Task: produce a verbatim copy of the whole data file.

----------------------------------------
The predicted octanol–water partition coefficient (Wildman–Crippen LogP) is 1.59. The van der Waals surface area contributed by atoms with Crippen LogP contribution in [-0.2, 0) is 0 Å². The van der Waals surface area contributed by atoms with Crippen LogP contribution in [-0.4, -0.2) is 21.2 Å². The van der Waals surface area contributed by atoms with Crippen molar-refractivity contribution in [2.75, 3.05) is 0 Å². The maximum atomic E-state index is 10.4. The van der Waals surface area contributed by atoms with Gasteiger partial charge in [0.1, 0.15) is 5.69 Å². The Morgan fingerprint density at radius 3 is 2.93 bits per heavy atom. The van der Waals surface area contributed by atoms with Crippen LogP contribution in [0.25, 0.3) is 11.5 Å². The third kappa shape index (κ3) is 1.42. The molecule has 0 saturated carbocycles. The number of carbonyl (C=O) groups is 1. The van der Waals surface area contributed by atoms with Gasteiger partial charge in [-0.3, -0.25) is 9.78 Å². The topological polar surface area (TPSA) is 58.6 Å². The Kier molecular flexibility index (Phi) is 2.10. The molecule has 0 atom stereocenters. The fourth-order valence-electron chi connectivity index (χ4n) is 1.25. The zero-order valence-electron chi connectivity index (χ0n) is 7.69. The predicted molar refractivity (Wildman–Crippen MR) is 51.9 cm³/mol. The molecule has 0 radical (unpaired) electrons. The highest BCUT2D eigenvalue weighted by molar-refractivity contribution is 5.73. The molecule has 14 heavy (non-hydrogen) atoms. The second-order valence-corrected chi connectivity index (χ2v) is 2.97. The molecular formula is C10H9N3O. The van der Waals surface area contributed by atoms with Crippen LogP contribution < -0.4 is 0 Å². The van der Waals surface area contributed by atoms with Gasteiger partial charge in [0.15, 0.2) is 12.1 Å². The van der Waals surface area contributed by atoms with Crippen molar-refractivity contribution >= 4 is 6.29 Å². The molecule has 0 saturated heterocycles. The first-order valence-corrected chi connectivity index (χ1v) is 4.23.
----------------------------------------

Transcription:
The predicted octanol–water partition coefficient (Wildman–Crippen LogP) is 1.59. The van der Waals surface area contributed by atoms with Crippen LogP contribution in [-0.2, 0) is 0 Å². The van der Waals surface area contributed by atoms with Crippen LogP contribution in [-0.4, -0.2) is 21.2 Å². The van der Waals surface area contributed by atoms with Crippen molar-refractivity contribution in [2.75, 3.05) is 0 Å². The maximum atomic E-state index is 10.4. The van der Waals surface area contributed by atoms with Gasteiger partial charge in [0.1, 0.15) is 5.69 Å². The Morgan fingerprint density at radius 3 is 2.93 bits per heavy atom. The van der Waals surface area contributed by atoms with Crippen LogP contribution in [0.25, 0.3) is 11.5 Å². The third kappa shape index (κ3) is 1.42. The molecule has 0 saturated carbocycles. The number of carbonyl (C=O) groups is 1. The van der Waals surface area contributed by atoms with Gasteiger partial charge in [-0.3, -0.25) is 9.78 Å². The topological polar surface area (TPSA) is 58.6 Å². The Kier molecular flexibility index (Phi) is 2.10. The molecule has 0 atom stereocenters. The fourth-order valence-electron chi connectivity index (χ4n) is 1.25. The zero-order valence-electron chi connectivity index (χ0n) is 7.69. The predicted molar refractivity (Wildman–Crippen MR) is 51.9 cm³/mol. The molecule has 0 radical (unpaired) electrons. The highest BCUT2D eigenvalue weighted by molar-refractivity contribution is 5.73. The molecule has 14 heavy (non-hydrogen) atoms. The second-order valence-corrected chi connectivity index (χ2v) is 2.97. The molecular formula is C10H9N3O. The van der Waals surface area contributed by atoms with Crippen LogP contribution < -0.4 is 0 Å². The van der Waals surface area contributed by atoms with Gasteiger partial charge in [0.15, 0.2) is 12.1 Å². The van der Waals surface area contributed by atoms with Crippen molar-refractivity contribution >= 4 is 6.29 Å². The molecule has 0 saturated heterocycles. The first-order valence-corrected chi connectivity index (χ1v) is 4.23.